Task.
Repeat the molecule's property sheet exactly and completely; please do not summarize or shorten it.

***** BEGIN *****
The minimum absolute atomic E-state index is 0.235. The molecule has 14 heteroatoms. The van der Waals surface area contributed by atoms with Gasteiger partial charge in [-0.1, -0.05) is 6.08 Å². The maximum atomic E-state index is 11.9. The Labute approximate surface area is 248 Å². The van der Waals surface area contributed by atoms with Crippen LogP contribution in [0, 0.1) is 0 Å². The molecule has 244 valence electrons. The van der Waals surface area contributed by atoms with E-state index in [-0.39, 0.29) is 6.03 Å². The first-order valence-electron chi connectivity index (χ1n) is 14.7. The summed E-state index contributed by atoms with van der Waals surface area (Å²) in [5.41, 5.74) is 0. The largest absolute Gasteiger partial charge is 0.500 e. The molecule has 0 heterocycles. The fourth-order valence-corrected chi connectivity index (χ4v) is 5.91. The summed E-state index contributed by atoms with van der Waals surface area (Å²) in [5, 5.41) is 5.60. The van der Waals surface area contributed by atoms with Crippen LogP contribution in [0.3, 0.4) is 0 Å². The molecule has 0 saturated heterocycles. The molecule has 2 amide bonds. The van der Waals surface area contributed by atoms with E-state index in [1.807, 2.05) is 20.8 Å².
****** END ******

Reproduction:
The minimum absolute atomic E-state index is 0.235. The molecule has 14 heteroatoms. The van der Waals surface area contributed by atoms with Gasteiger partial charge in [-0.1, -0.05) is 6.08 Å². The maximum atomic E-state index is 11.9. The Labute approximate surface area is 248 Å². The van der Waals surface area contributed by atoms with Crippen LogP contribution in [0, 0.1) is 0 Å². The molecule has 244 valence electrons. The van der Waals surface area contributed by atoms with E-state index in [-0.39, 0.29) is 6.03 Å². The first-order valence-electron chi connectivity index (χ1n) is 14.7. The summed E-state index contributed by atoms with van der Waals surface area (Å²) in [5.41, 5.74) is 0. The largest absolute Gasteiger partial charge is 0.500 e. The molecule has 0 heterocycles. The fourth-order valence-corrected chi connectivity index (χ4v) is 5.91. The summed E-state index contributed by atoms with van der Waals surface area (Å²) in [5, 5.41) is 5.60. The van der Waals surface area contributed by atoms with Crippen LogP contribution in [0.3, 0.4) is 0 Å². The molecule has 0 saturated heterocycles. The molecule has 2 amide bonds. The van der Waals surface area contributed by atoms with E-state index in [1.807, 2.05) is 20.8 Å².